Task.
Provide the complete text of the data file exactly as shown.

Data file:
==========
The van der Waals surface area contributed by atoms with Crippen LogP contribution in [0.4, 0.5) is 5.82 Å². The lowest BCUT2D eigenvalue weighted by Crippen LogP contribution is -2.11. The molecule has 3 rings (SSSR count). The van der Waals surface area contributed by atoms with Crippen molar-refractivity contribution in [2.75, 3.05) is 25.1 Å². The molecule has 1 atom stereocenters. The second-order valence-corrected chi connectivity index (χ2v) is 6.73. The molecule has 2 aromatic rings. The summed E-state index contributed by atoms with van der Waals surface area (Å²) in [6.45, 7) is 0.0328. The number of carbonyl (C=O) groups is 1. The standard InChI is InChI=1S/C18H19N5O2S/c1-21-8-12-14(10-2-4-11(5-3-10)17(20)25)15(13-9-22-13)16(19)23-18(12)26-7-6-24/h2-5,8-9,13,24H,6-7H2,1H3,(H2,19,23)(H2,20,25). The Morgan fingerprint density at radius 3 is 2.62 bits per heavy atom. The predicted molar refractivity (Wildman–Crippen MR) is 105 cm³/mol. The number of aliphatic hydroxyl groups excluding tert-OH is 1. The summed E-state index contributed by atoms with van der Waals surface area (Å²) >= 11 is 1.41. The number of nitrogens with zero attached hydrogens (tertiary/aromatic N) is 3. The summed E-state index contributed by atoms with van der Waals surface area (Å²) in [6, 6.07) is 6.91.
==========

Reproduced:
The van der Waals surface area contributed by atoms with Crippen LogP contribution in [0.4, 0.5) is 5.82 Å². The lowest BCUT2D eigenvalue weighted by Crippen LogP contribution is -2.11. The molecule has 3 rings (SSSR count). The van der Waals surface area contributed by atoms with Crippen molar-refractivity contribution in [2.75, 3.05) is 25.1 Å². The molecule has 1 atom stereocenters. The second-order valence-corrected chi connectivity index (χ2v) is 6.73. The molecule has 2 aromatic rings. The summed E-state index contributed by atoms with van der Waals surface area (Å²) in [6.45, 7) is 0.0328. The number of carbonyl (C=O) groups is 1. The standard InChI is InChI=1S/C18H19N5O2S/c1-21-8-12-14(10-2-4-11(5-3-10)17(20)25)15(13-9-22-13)16(19)23-18(12)26-7-6-24/h2-5,8-9,13,24H,6-7H2,1H3,(H2,19,23)(H2,20,25). The Morgan fingerprint density at radius 3 is 2.62 bits per heavy atom. The predicted molar refractivity (Wildman–Crippen MR) is 105 cm³/mol. The number of aliphatic hydroxyl groups excluding tert-OH is 1. The summed E-state index contributed by atoms with van der Waals surface area (Å²) >= 11 is 1.41. The number of nitrogens with zero attached hydrogens (tertiary/aromatic N) is 3. The summed E-state index contributed by atoms with van der Waals surface area (Å²) in [6, 6.07) is 6.91.